The Manhattans tour venues
The Manhattans Tickets
The Manhattans – The 2016 Tour
Whether this classic R&B vocal act is performing at the Selland Arena in Fresno, the Borgata Event Center in Atlantic City, Yoshi's Jazz Club in Oakland, or any of the other iconic and state-of-the-art venues booked for their latest tour, the Manhattans are sure to blow you away. Don't miss out on your chance to see one of the biggest vocal groups of the '60s, '70s, and '80s perform in concert! Grab your friends and family, and get your tickets today.
About the Manhattans
The Manhattans are a classic R&B vocal act who managed to sustain an incredibly long-lasting career by adapting their sound to fit changing trends. Established in the '60s as an R&B quintet with a doo wop influence, the Manhattans updated their style as smooth soul singers in the '70s. In this way, they somehow managed to overcome the death of frontman George Smith. With new lead singer Gerald Alston, they became more popular than ever before, releasing a number one crossover hit with 1976's "Kiss and Say Goodbye". Helmed by Winfred "Blue" Lovett (who also wrote some of the outfit's greatest hits), the Manhattans were a viably charting outfit well into the '80s, more than 20 years after their debut.
In 1962, the Manhattans were formed not in the city of their namesake, but in the nearby Jersey City, NJ. The act was based around frontman George "Smitty" Smith and sometimes-leading bass vocalist Winfred "Blue" Lovett. Other original singers were Edward "Sonny" Bivins, Richard Taylor, and Kenny Kelley. Bivins occasionally wrote material with the multi-talented Lovett. Two years after their formation, the Manhattans were signed to Carnival, a Newark-based label, and producer Joe Evans was behind the boards. The group landed their first hit with "I Wanna Be (Your Everything)" in early 1965. The single peaked at number 12 on the R&B chart and proved the group's facility for ballads. "I Wanna Be" was the first of eight Carnival singles, a string that lasted until 1967. None of these were massive hits, but almost all of them made the R&B Top 30 and are still prized by vocal-group soul aficionados for Smith's intense vocals, the group's aching harmonies, and their refusal to concede to mainstream pop markets.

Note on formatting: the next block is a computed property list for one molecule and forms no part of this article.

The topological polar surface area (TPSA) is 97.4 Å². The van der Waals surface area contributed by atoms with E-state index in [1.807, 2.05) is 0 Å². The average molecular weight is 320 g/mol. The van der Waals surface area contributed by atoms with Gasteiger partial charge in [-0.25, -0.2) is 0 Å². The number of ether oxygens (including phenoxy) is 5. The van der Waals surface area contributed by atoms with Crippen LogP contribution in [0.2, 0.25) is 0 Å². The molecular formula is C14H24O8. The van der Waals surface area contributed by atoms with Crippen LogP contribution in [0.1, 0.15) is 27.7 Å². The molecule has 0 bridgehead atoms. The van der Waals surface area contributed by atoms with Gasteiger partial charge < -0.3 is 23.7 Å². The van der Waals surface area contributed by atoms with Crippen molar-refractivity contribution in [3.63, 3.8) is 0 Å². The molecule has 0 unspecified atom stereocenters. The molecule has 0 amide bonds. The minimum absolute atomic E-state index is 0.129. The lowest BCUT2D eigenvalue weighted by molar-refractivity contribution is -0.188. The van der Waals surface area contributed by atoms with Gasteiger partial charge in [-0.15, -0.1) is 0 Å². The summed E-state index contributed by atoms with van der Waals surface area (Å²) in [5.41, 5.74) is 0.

In 1969, the group signed to the DeLuxe label and released a number of singles in 1970. Smith sadly fell ill that year, and Phil Terrell was temporarily hired to replace him. Unfortunately, Smith died in 1971, and Gerald Alston was hired as his permanent replacement. Alston brought a more polished, pop-friendly sound to the act. This quality quickly manifested itself when "One Life to Live", written by Lovett, cracked the R&B Top Five late in 1972, giving the group their first big hit. The next year, the Manhattans moved to the Columbia label, where their first single for the company, the Bivins-penned "There's No Me Without You", shot to number three on the R&B chart. Originally helmed by producer Bobby Martin, the group's records now followed the sweet, string-driven sound of '70s soul. The group made the R&B Top Ten once again with "Don't Take Your Love" in 1974 and "Hurt" in 1975. Their biggest success, however, was still to come.